A bump on the head

Finally, seeing spots when you have been hit in the head is not necessarily caused by physical stimulation to the retina, but often because the part of the brain that processes signals from the retina and produces images, known as the occipital lobe, gets bumped.  This can irritate the visual cortex, located inside the occipital lobe, and in the same way that physical stimulation of the retina produces spots, physically stimulates the cells in the visual cortex to produce spots and flashes.

Seeing stars is generally not a concern for eye health

Usually, seeing spots or flashes of light is not a concern and can be explained by one of the reasons above.  However, if you are experiencing a sudden increase of flashes or spots, it can be a sign of a detached retina, which is a medical emergency because it can lead to permanent blindness within a matter of hours.  Contact your eye doctor immediately, and if you cannot reach the eye doctor, go to the emergency room.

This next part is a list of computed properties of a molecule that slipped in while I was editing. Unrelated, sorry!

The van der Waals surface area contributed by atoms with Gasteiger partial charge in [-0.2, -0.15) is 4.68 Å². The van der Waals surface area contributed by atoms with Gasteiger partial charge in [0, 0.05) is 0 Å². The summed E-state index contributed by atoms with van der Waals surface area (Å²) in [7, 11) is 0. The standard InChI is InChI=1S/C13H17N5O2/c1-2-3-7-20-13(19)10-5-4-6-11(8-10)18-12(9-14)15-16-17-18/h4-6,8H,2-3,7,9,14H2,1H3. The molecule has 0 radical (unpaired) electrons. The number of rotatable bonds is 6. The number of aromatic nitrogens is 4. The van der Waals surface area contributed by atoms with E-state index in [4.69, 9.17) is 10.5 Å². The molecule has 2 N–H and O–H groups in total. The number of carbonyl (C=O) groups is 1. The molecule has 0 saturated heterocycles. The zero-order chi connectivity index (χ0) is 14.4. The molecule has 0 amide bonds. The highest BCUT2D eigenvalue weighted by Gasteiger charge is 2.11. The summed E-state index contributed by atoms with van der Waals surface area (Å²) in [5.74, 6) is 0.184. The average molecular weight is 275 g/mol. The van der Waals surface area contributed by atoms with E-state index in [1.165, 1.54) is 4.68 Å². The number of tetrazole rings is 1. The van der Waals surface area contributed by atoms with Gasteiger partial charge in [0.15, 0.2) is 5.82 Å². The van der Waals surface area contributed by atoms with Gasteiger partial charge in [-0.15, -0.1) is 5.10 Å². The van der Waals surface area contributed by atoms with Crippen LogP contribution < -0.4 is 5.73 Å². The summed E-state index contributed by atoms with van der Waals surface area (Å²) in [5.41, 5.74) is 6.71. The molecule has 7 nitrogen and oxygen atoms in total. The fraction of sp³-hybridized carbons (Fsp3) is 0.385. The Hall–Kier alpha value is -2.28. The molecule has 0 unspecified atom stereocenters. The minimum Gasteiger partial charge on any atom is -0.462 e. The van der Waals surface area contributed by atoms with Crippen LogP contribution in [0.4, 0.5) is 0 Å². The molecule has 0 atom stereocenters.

{ photo credit: katiecooperx (https://www NULL.flickr NULL.com/photos/coopzzz/4363332783/)cc (http://creativecommons NULL.org/licenses/by-nc-sa/2 NULL.0/) }

Vision Therapy for Children

Vision therapy is like physical therapy for the eyes.

Many children are involved in sports during the school year. Sports require a great deal of hand-eye coordination as well as good vision in order to perform well. If your child is consistently under-performing in a sport that he or she usually does well in, could a vision problem be the issue?

Some vision skills that children require to play sports include: